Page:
JPMorgan Chase CEO Jamie Dimon called on US politicians to work together, indirectly hinting at the current paralysis of the federal government, which economists fear could affect growth and, in turn, the future performance of the government and banks. He stated that if the shutdown lasted the whole quarter US GDP growth could drop to nil. He quoted no research about his dire prediction.
The ongoing government shutdown is bad for the economy, according to JP Morgan CEO Jamie Dimon. “Someone estimated that if it goes on for the whole quarter, it can reduce growth to zero.” https://t.co/loqwbUdf57 pic.twitter.com/czYqzXlAA1
— CNBC (@CNBC) 15 January 2019
JPMorgan Chase announced Tuesday a massive profit for 2018, fueled by the rise in interest rates in the United States – which allowed the biggest US bank by assets to limit the adverse effect of high volatility in markets. The company, however, disappointed the financial markets, which were hoping for better results, and this disappointment led to a decline of 1.6% of the stock on Wall Street.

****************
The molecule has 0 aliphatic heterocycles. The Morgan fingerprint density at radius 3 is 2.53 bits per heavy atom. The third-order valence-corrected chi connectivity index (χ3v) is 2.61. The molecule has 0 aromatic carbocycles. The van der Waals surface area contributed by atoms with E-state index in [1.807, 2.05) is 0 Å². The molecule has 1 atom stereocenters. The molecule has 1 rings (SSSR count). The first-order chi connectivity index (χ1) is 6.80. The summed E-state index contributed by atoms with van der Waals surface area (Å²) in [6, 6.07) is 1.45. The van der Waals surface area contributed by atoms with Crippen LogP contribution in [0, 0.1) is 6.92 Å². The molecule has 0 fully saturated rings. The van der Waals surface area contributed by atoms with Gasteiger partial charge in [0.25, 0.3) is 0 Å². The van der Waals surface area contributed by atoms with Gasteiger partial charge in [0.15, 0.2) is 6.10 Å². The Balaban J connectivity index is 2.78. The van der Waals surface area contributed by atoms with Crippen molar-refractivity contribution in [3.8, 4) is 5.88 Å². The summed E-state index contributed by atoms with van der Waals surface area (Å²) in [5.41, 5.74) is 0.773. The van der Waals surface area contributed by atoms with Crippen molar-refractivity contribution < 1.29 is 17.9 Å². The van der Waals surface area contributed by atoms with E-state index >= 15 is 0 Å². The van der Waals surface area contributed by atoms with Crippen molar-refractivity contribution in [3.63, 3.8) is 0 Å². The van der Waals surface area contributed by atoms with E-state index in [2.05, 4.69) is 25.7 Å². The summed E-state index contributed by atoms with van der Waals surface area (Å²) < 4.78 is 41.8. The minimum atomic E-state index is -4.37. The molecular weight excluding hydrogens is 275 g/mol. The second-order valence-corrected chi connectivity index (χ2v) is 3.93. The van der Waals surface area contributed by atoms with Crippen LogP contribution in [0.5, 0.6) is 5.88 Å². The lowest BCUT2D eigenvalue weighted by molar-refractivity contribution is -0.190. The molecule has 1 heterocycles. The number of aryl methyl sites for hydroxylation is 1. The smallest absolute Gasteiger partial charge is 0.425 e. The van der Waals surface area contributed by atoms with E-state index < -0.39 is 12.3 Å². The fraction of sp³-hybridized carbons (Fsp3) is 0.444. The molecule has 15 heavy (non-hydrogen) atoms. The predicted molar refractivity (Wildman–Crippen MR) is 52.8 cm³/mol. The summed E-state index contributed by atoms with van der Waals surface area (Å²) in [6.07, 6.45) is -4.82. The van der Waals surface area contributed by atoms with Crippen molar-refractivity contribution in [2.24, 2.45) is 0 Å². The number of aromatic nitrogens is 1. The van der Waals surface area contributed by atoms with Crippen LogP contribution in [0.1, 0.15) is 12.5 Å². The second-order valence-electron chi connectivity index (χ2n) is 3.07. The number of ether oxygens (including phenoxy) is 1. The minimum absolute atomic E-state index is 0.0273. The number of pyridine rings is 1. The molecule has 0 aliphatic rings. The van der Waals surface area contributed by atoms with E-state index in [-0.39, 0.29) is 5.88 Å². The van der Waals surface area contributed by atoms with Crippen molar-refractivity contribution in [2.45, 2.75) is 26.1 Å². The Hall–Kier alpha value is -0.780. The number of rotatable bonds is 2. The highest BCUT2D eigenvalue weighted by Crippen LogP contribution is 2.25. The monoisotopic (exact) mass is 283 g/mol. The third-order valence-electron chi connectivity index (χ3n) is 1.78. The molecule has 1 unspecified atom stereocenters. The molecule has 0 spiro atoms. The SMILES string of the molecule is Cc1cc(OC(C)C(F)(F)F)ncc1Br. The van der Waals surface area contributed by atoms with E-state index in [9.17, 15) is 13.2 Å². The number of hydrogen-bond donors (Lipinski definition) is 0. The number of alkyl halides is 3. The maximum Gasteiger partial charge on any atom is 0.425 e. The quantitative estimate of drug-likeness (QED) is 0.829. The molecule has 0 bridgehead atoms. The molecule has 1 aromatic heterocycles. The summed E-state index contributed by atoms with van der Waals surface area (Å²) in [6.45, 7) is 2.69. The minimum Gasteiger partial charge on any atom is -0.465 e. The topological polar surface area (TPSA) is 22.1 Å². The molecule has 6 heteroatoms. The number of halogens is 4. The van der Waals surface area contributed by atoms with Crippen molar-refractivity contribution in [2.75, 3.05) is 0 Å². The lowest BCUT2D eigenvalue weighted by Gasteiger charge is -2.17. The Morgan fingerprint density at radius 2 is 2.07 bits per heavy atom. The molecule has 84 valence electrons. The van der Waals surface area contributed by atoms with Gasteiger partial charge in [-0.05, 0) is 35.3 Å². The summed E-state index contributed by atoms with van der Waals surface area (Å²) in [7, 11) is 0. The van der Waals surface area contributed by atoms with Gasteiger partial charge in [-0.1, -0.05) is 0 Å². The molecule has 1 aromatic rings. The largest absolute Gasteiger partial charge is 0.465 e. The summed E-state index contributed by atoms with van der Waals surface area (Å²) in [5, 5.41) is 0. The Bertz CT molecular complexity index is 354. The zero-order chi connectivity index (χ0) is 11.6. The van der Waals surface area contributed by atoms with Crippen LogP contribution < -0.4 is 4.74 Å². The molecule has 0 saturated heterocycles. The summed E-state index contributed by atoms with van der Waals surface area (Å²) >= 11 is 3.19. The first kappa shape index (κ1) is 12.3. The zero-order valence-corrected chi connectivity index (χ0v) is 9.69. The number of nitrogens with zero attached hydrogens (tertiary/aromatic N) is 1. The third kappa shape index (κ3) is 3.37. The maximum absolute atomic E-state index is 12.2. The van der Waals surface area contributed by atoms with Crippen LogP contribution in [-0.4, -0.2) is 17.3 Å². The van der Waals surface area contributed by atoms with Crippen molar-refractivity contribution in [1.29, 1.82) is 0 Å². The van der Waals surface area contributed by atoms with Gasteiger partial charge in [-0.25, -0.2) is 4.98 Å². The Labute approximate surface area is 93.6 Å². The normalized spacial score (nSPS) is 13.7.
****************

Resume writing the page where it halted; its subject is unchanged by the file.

Net profit stood at $7.06 billion in the last quarter, up 67% year-on-year, but earnings-per-share was $1.98 against $2.21 expected on average by analysts. The fourth quarter of 2017 was also reduced by a $2.4 billion charge related to the new US tax reform.
For the whole of 2018, JPMorgan has undoubtedly shown a “record” profit of $ 32.5 billion, but it is, however, less than hoped because adjusted earnings-per-share is only $9. Despite a 5% increase in loans and 3% in deposits, the activity also increased at a slower pace than feared. Quarterly revenue was $26.8 billion, up 4.07%, but below the $ 26.9 billion anticipated. Over the year, it was $109.03 billion, up 8.1% but lower than the $110.78 billion that analysts were betting on.
JPMorgan Chase attributes this underperformance to trading activities, where revenues fell by 11% in the fourth quarter as a result of investor fears over US-China trade tensions, uncertainties related to Brexit, and the implications for US Fed’s monetary policy.
According to Krishna Memani of Oppenheimer Funds and Mohammed El-Erian of Allianz, there is no recession ahead for US economy.